The hub works with vital sign monitors and activity trackers to decipher whether seniors are at risk for a fall or exhibiting any other troubling health characteristics.

For example, if a senior using the device loses several pounds in a short period of time or has low blood oxygen levels, caregivers are sent an alert and can quickly connect with patients through the device.

“The integration of a voice hub in this that allows for two-way communication between the patient and the caregivers — both in terms of emergencies and in day-to-day monitoring — [is unique],” Reynes said.

HomeAssure users

Anelto has more than 100,000 devices deployed nationally; it does not release statistics for specific products. HomeAssure hubs are currently being used by five large home health agencies, according to Fronk.

One such agency is Health at Home, which provides medical home health and non-medical home care to thousands of clients annually across 13 locations.

Health at Home uses HomeAssure’s remote patient monitoring hub for daily measures such as blood pressure, oxygen level, heart rate and weight, which is then also communicated with its NavCare clinical team.

NavCare, a sister company of Health at Home, is a care management organization that provides patients chronic care management and transitional care management services.

While Health at Home has used other remote monitoring technologies before, Suzanne Rhoden, senior care specialist at Health at Home, told HHCN HomeAssure has been a game changer.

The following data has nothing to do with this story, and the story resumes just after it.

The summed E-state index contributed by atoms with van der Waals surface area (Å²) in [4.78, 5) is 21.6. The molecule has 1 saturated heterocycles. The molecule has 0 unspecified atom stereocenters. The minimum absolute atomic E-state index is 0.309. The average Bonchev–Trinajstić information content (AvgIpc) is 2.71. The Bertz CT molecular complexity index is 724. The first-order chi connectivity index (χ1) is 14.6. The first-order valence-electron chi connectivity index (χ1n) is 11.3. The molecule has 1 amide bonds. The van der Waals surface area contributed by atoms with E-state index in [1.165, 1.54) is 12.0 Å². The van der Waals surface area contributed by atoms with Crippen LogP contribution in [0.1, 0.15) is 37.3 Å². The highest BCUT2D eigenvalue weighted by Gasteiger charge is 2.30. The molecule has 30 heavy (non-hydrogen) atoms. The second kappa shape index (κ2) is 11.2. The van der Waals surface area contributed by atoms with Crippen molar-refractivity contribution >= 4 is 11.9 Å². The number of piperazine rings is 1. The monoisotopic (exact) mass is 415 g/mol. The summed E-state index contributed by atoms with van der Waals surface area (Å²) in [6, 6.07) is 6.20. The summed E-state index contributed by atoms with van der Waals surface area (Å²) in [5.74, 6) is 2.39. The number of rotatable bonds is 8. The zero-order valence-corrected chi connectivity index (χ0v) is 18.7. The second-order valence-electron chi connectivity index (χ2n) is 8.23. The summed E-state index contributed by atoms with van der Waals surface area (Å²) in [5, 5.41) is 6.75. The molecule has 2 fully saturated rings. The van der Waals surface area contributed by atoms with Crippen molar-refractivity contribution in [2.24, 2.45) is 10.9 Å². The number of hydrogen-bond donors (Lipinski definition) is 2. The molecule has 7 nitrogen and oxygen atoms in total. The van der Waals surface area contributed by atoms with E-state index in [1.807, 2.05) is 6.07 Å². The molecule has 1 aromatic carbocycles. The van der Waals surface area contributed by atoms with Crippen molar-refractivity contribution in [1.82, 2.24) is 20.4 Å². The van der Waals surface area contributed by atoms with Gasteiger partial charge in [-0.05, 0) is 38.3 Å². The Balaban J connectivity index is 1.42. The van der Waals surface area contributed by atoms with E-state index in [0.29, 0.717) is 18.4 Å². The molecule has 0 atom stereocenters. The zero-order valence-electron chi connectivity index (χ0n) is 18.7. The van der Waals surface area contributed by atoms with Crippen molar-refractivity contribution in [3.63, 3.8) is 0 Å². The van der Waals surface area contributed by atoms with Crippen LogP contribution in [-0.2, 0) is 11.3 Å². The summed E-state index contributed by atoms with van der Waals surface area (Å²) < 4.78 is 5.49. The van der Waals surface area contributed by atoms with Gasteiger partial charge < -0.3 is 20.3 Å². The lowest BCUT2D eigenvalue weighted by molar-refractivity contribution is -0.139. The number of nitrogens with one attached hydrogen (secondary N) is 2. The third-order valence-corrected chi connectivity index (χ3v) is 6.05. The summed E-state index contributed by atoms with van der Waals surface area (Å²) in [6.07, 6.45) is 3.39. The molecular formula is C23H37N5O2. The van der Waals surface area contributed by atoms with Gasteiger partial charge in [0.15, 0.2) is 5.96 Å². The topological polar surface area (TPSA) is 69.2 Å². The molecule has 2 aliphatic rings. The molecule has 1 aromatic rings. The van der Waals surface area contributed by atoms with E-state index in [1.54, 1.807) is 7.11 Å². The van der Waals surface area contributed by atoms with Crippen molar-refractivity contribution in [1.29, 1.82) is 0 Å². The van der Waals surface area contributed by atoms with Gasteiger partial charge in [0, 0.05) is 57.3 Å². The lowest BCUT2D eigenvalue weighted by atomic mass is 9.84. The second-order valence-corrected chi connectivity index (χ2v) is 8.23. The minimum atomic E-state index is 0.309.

“Anelto’s version is really a step up,” Rhoden said. “It allows the patient to have the interaction with their caregiver and their physician as well. From a NavCare perspective of it, we are that reiteration to get that patient more compliant.”

Health at Home — which has more than 800 caregivers company-wide — began offering the technology to home health clients in April, placing a focus on patients with chronic conditions. It’s a population that accounts for about $8.3 billion in avoidable emergency department visits per year.

“Those costs are just outrageous, so this has really been able to help us keep patients in the home,” Rhoden said.

Remote monitoring’s bright future

While AT&T has had a health care segment for more than 20 years, the company’s interest in home-based care — specifically as it relates to remote monitoring — is more recent.

“It’s been frustrating to us for years that remote patient monitoring has not been more widely adopted,” Reynes said. “Everybody wants to have the comforts of home around them rather than the sterile environment of a hospital, so if you can do that while being looked after simultaneous [via remote monitoring] … then you get the best of both worlds.”

With recent efforts from CMS to provide reimbursement options for remote monitoring, Reynes predicts more adoption of the technology — and more innovation in the space.

“We think the future is incredibly bright,” Reynes said. “We see a ton of potential here.”